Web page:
It is a well known story that the original 1885 formula for Coca Cola was sold as an elixir with it’s main medicinal ingredients being coca leaves and kola nuts, hence the name Coca Cola.
As a child I had an elderly neighbor who has long since passed away that recalled stories about the drink at the turn of the twentieth century where they would have endurance contests where he and other boys would dare each other to drink what he reported as being a much harsher, caustic drink to consume than it is today.
It was less than a decade after it’s arrival in the late 1800’s before a growing concern about the effects of cocaine began to raise issues over the safety of the formula. By the 1920’s the formula had been drastically altered to remove the cocaine properties.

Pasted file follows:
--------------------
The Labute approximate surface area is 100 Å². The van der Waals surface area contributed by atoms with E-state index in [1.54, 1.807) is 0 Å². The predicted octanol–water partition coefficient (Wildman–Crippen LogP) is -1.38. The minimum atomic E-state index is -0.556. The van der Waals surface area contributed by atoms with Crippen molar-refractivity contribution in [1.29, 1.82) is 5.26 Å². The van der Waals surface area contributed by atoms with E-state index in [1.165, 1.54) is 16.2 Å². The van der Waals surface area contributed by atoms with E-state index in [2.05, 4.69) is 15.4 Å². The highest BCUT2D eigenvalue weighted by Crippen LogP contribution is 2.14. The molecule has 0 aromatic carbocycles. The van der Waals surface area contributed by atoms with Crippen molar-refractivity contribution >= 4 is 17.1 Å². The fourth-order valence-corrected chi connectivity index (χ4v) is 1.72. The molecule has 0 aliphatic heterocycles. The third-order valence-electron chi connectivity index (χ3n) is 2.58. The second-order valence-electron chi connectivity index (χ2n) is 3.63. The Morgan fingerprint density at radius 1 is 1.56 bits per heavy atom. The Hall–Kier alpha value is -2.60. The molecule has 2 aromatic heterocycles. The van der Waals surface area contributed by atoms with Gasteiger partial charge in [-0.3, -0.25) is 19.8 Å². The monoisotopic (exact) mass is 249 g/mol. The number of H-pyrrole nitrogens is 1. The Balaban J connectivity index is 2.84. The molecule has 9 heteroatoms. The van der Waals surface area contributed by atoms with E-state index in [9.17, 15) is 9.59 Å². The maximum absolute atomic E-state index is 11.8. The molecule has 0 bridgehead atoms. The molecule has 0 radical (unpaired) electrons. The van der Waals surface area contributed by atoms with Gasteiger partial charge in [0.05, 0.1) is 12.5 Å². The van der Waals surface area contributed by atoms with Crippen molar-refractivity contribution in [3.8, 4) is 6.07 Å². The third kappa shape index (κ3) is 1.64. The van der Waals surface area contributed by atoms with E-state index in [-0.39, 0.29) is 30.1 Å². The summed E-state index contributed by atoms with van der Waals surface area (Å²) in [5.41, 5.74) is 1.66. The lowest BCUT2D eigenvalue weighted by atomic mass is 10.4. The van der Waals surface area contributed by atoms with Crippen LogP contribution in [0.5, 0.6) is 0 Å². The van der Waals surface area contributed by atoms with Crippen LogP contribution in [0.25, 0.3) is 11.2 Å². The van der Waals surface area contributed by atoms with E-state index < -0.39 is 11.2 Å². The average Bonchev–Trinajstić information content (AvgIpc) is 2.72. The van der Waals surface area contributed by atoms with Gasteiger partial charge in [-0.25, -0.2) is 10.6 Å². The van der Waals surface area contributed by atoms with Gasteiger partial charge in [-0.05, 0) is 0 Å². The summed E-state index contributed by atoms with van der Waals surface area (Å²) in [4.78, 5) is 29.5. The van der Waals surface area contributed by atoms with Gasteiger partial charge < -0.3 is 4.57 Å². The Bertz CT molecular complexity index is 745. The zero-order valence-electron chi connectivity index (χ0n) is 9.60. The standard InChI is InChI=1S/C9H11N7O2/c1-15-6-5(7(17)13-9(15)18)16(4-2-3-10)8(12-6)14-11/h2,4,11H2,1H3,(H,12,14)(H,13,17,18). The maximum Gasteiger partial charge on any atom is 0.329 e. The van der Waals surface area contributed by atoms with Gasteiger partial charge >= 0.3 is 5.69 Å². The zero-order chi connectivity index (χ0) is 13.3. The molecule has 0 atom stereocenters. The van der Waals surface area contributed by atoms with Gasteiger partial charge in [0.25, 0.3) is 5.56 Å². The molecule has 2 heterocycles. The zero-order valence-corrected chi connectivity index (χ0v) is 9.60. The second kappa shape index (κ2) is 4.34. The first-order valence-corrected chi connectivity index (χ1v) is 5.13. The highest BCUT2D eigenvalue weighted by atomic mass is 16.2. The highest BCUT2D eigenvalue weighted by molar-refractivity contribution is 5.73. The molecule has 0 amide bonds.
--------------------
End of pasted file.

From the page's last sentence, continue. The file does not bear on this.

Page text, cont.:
But, what is not as well known is that cocaine was NEVER actually removed from Coca Cola.
As the story goes it was crucial to the right to the name Coca Cola that coca leaves be in the formula or else it would not be an accurate description of it’s contents. Without the key ingredient the right to the trademark name would not maintain.
So the solution to this dilemma comes through an unusual exception made by the Drug Enforcement Agency to allow the import of coca leaves that generally come from Peru and are then shipped to a Stepan Company plant in Maywood, New Jersey. It is the only commercial entity in the U.S. that is legally allowed to import coca leaves. It goes through a process of “de-cocainization” and is sold to Coke, while the active ingredient is used by pharmaceutical companies in various medicines.
However, don’t expect to get a buzz from this small amount of cocaine. The amount of active ingredient left in Coca Cola is reported to be less than one part in 50 million. But, it saves the name of one of the biggest giants in beverages known to humanity.